On Sunday, May 12, eastern UP went to the polls.
Besides Azamgarh, the BJP had swept these seats in 2014. With a BSP candidate contesting the majority of seats, the day was a test for many things — chief amongst which was whether the SP vote would transfer votes to the BSP or not. We believe that the vote transfer has been seamless.
Traditional SP voters saw BSP voters turn out and vote for their candidates in Western and Central UP in the previous phases. They saw the bonhomie between Mayawati and their chief Akhilesh Yadav. They heard her tell voters in Azamgarh that a vote for Akhilesh Yadav was a vote for her. They turned out in droves to ensure BSP candidates won.
We expected this to happen and have been saying so for nearly a month now — so this didn’t surprise us.
What did surprise us is a potential shift in the Brahmin vote.
On Sunday, the BJP lost a section of the Brahmin vote it has courted assiduously to the Congress, and shockingly also to the Gathbandhan. Some of this can be attributed to the candidates Mayawati picked. But we believe the bigger reason is Chief Minister Yogi Adityanath.
The anti-Yogi sentiment we picked up in Eastern UP is particularly sharp. And this is a part of the state which isn’t as badly impacted by the wild cows of UP. As we explored it, we realised caste dynamics of the ugliest sort were at play across the region. The Thakurs — the caste to which the Yogi Adityanath belongs — were perceived to have been given the license to behave badly. We had expected this to impact the non-Yadav OBCs and non-Jatav Dalits to a certain extent.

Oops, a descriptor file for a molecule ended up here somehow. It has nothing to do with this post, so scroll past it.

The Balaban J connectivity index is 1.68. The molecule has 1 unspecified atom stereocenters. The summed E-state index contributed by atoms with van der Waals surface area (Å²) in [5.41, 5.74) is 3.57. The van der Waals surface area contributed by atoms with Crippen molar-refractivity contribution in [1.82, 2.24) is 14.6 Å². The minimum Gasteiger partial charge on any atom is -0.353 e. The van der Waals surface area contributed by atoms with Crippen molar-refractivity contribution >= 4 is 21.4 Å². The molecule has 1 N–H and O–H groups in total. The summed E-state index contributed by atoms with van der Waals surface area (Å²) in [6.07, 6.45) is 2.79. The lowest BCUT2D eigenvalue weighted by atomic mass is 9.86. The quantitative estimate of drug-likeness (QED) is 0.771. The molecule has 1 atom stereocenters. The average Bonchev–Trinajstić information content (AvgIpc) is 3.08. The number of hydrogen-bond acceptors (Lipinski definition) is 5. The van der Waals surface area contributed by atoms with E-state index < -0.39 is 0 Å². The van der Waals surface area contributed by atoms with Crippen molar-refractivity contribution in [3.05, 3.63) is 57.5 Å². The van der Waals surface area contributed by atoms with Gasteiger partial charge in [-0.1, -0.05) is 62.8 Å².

The unpopularity of the Chief Minister has meant that his vitriol aimed at political opponents has been perceived as thinly veiled contempt for ALL backward classes and castes. The central government’s decision to award reservations to economically weaker sections has only reinforced this impression (it’s talked about as reservation for the upper castes).
But the impact is deeper and wider than we had imagined.
Priyanka Gandhi has had the impact she said she would. She has accelerated the departure of the disgruntled Brahmin voter — some of it has gone to the Congress, and some to the Gathbandhan. In fact, we believe there’s one seat where the Congress has done very well in this phase.
We predict the BJP’s vote share fall will be sharper here than in Western UP. And at the end of phase 6, we believe the Gathbandhan will win 53 seats (± 5). The BJP will win 22 (± 3) and the Congress 5 (± 2).
When the BJP go looking for a reason why they lost vote share in UP by the amounts we believe they will, they will have to think back to the time they chose to go with Yogi Adityanath as Chief Minister and wonder if they did the right thing. And they will have to figure out if they will have him to continue for a full term or not.
Despite Narendra Modi’s recent missteps about radar, emails and digital cameras, he remains popular and respected. The Gathbandhan is winning because they have stitched together a winning combination. And the BJP is losing even more because they have the wrong man leading the state.
(Published first on Anthro.ai - a collection of anthropologists, mathematicians, data scientists and market specialists, studying the ongoing election in Uttar Pradesh as an experiment to test the tools and models they have developed to navigate complex human behavior. )